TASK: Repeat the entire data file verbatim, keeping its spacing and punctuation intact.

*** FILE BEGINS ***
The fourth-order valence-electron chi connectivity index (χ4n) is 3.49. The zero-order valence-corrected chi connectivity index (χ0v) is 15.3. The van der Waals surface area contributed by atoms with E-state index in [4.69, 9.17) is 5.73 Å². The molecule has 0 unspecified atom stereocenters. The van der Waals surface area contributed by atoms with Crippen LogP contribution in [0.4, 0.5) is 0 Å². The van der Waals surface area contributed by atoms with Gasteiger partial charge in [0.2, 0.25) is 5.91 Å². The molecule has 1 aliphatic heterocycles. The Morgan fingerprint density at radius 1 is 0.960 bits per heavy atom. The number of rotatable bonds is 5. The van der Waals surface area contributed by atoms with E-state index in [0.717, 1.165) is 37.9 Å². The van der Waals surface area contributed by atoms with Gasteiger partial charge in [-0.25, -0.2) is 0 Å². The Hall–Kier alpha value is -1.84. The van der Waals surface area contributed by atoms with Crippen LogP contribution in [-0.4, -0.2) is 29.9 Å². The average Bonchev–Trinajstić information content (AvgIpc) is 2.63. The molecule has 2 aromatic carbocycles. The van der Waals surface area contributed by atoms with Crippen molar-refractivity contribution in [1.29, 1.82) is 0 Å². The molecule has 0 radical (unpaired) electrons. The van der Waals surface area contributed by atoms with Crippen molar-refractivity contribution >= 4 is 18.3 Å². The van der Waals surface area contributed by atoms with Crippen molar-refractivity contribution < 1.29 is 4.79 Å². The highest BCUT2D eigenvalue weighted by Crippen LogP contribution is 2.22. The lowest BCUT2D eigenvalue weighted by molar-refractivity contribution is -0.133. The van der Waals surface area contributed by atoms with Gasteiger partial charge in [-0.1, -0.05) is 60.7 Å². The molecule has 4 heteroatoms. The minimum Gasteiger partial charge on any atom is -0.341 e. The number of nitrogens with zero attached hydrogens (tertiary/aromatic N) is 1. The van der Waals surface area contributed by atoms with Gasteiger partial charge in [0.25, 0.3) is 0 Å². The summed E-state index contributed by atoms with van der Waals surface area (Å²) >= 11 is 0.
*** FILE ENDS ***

The fourth-order valence-electron chi connectivity index (χ4n) is 3.49. The zero-order valence-corrected chi connectivity index (χ0v) is 15.3. The van der Waals surface area contributed by atoms with E-state index in [4.69, 9.17) is 5.73 Å². The molecule has 0 unspecified atom stereocenters. The van der Waals surface area contributed by atoms with Crippen LogP contribution in [0.4, 0.5) is 0 Å². The van der Waals surface area contributed by atoms with Gasteiger partial charge in [0.2, 0.25) is 5.91 Å². The molecule has 1 aliphatic heterocycles. The Morgan fingerprint density at radius 1 is 0.960 bits per heavy atom. The number of rotatable bonds is 5. The van der Waals surface area contributed by atoms with E-state index in [0.717, 1.165) is 37.9 Å². The van der Waals surface area contributed by atoms with Gasteiger partial charge in [-0.25, -0.2) is 0 Å². The Hall–Kier alpha value is -1.84. The van der Waals surface area contributed by atoms with Crippen LogP contribution in [-0.4, -0.2) is 29.9 Å². The average Bonchev–Trinajstić information content (AvgIpc) is 2.63. The molecule has 2 aromatic carbocycles. The van der Waals surface area contributed by atoms with Crippen molar-refractivity contribution in [1.29, 1.82) is 0 Å². The molecule has 0 radical (unpaired) electrons. The van der Waals surface area contributed by atoms with Crippen molar-refractivity contribution >= 4 is 18.3 Å². The van der Waals surface area contributed by atoms with Crippen molar-refractivity contribution < 1.29 is 4.79 Å². The highest BCUT2D eigenvalue weighted by Crippen LogP contribution is 2.22. The lowest BCUT2D eigenvalue weighted by molar-refractivity contribution is -0.133. The van der Waals surface area contributed by atoms with Gasteiger partial charge in [-0.1, -0.05) is 60.7 Å². The molecule has 4 heteroatoms. The minimum Gasteiger partial charge on any atom is -0.341 e. The number of nitrogens with zero attached hydrogens (tertiary/aromatic N) is 1. The van der Waals surface area contributed by atoms with Gasteiger partial charge in [0.25, 0.3) is 0 Å². The summed E-state index contributed by atoms with van der Waals surface area (Å²) >= 11 is 0.